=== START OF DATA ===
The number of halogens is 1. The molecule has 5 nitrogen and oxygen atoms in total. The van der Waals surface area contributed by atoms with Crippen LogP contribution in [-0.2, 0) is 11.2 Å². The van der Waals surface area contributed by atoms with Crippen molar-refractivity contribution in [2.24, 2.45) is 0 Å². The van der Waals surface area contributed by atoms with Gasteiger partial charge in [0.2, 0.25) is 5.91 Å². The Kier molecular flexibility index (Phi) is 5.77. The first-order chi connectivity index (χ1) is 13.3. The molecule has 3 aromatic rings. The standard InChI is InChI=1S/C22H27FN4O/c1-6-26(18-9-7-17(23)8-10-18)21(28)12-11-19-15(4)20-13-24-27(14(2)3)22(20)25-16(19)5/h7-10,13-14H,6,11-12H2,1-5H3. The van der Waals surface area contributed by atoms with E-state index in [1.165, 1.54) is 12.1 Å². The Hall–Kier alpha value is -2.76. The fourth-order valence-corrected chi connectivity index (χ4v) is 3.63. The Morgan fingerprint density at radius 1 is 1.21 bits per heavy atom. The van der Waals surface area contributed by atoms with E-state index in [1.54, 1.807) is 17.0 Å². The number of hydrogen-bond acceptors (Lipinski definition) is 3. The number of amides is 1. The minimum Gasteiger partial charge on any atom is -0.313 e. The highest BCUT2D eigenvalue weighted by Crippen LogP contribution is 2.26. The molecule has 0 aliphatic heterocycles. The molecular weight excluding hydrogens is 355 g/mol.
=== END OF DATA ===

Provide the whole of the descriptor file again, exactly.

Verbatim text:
The number of halogens is 1. The molecule has 5 nitrogen and oxygen atoms in total. The van der Waals surface area contributed by atoms with Crippen LogP contribution in [-0.2, 0) is 11.2 Å². The van der Waals surface area contributed by atoms with Crippen molar-refractivity contribution in [2.24, 2.45) is 0 Å². The van der Waals surface area contributed by atoms with Gasteiger partial charge in [0.2, 0.25) is 5.91 Å². The Kier molecular flexibility index (Phi) is 5.77. The first-order chi connectivity index (χ1) is 13.3. The molecule has 3 aromatic rings. The standard InChI is InChI=1S/C22H27FN4O/c1-6-26(18-9-7-17(23)8-10-18)21(28)12-11-19-15(4)20-13-24-27(14(2)3)22(20)25-16(19)5/h7-10,13-14H,6,11-12H2,1-5H3. The van der Waals surface area contributed by atoms with E-state index in [1.165, 1.54) is 12.1 Å². The Hall–Kier alpha value is -2.76. The fourth-order valence-corrected chi connectivity index (χ4v) is 3.63. The Morgan fingerprint density at radius 1 is 1.21 bits per heavy atom. The van der Waals surface area contributed by atoms with E-state index in [1.54, 1.807) is 17.0 Å². The number of hydrogen-bond acceptors (Lipinski definition) is 3. The number of amides is 1. The minimum Gasteiger partial charge on any atom is -0.313 e. The highest BCUT2D eigenvalue weighted by Crippen LogP contribution is 2.26. The molecule has 0 aliphatic heterocycles. The molecular weight excluding hydrogens is 355 g/mol.